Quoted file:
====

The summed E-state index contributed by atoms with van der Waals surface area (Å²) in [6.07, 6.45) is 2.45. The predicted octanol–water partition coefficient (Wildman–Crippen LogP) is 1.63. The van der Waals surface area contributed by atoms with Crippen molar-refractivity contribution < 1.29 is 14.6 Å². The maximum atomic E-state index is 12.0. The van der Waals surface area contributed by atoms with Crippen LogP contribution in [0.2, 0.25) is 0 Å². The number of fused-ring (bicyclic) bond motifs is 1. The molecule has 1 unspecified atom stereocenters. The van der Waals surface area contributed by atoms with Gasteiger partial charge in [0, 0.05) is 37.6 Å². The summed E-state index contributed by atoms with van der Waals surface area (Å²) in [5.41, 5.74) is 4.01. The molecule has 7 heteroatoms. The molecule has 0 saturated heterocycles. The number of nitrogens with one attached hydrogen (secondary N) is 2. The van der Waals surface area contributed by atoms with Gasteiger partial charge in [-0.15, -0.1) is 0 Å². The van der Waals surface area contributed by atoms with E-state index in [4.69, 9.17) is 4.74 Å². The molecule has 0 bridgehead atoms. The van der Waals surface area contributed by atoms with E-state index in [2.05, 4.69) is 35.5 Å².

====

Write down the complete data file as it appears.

The summed E-state index contributed by atoms with van der Waals surface area (Å²) in [6.07, 6.45) is 2.45. The predicted octanol–water partition coefficient (Wildman–Crippen LogP) is 1.63. The van der Waals surface area contributed by atoms with Crippen molar-refractivity contribution < 1.29 is 14.6 Å². The maximum atomic E-state index is 12.0. The van der Waals surface area contributed by atoms with Crippen LogP contribution in [0.2, 0.25) is 0 Å². The number of fused-ring (bicyclic) bond motifs is 1. The molecule has 1 unspecified atom stereocenters. The van der Waals surface area contributed by atoms with Gasteiger partial charge in [0, 0.05) is 37.6 Å². The summed E-state index contributed by atoms with van der Waals surface area (Å²) in [5.41, 5.74) is 4.01. The molecule has 7 heteroatoms. The molecule has 0 saturated heterocycles. The number of nitrogens with one attached hydrogen (secondary N) is 2. The van der Waals surface area contributed by atoms with Gasteiger partial charge in [-0.15, -0.1) is 0 Å². The van der Waals surface area contributed by atoms with E-state index in [4.69, 9.17) is 4.74 Å². The molecule has 0 bridgehead atoms. The van der Waals surface area contributed by atoms with E-state index in [2.05, 4.69) is 35.5 Å².